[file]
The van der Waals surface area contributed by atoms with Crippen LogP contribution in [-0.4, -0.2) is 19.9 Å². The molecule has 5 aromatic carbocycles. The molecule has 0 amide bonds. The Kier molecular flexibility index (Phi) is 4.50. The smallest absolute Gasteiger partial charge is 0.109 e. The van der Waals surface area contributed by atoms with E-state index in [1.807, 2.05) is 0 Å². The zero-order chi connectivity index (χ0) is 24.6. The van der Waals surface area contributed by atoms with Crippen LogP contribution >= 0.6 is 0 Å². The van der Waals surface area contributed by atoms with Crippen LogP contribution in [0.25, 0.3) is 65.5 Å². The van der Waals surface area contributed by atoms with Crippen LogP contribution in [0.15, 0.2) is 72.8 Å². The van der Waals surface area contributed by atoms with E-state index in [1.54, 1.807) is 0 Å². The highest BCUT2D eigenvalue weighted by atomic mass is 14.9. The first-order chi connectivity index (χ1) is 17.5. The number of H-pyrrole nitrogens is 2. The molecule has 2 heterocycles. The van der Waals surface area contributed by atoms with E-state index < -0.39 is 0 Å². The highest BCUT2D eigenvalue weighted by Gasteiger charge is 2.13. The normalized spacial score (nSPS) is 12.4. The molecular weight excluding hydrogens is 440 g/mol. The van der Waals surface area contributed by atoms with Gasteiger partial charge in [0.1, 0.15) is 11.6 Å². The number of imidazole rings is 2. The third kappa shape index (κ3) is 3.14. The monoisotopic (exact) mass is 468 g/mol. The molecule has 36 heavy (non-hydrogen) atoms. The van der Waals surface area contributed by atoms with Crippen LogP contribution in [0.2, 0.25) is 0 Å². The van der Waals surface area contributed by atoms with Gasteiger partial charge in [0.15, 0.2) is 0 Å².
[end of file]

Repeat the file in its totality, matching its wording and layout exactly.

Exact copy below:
The van der Waals surface area contributed by atoms with Crippen LogP contribution in [-0.4, -0.2) is 19.9 Å². The molecule has 5 aromatic carbocycles. The molecule has 0 amide bonds. The Kier molecular flexibility index (Phi) is 4.50. The smallest absolute Gasteiger partial charge is 0.109 e. The van der Waals surface area contributed by atoms with E-state index in [1.807, 2.05) is 0 Å². The zero-order chi connectivity index (χ0) is 24.6. The van der Waals surface area contributed by atoms with Crippen LogP contribution >= 0.6 is 0 Å². The van der Waals surface area contributed by atoms with Crippen LogP contribution in [0.25, 0.3) is 65.5 Å². The van der Waals surface area contributed by atoms with Crippen LogP contribution in [0.15, 0.2) is 72.8 Å². The van der Waals surface area contributed by atoms with E-state index in [1.54, 1.807) is 0 Å². The highest BCUT2D eigenvalue weighted by atomic mass is 14.9. The first-order chi connectivity index (χ1) is 17.5. The number of H-pyrrole nitrogens is 2. The molecule has 2 heterocycles. The van der Waals surface area contributed by atoms with E-state index < -0.39 is 0 Å². The highest BCUT2D eigenvalue weighted by Gasteiger charge is 2.13. The normalized spacial score (nSPS) is 12.4. The molecular weight excluding hydrogens is 440 g/mol. The van der Waals surface area contributed by atoms with Gasteiger partial charge in [0.1, 0.15) is 11.6 Å². The number of imidazole rings is 2. The third kappa shape index (κ3) is 3.14. The monoisotopic (exact) mass is 468 g/mol. The molecule has 36 heavy (non-hydrogen) atoms. The van der Waals surface area contributed by atoms with Crippen LogP contribution in [0.2, 0.25) is 0 Å². The van der Waals surface area contributed by atoms with Gasteiger partial charge in [0.15, 0.2) is 0 Å².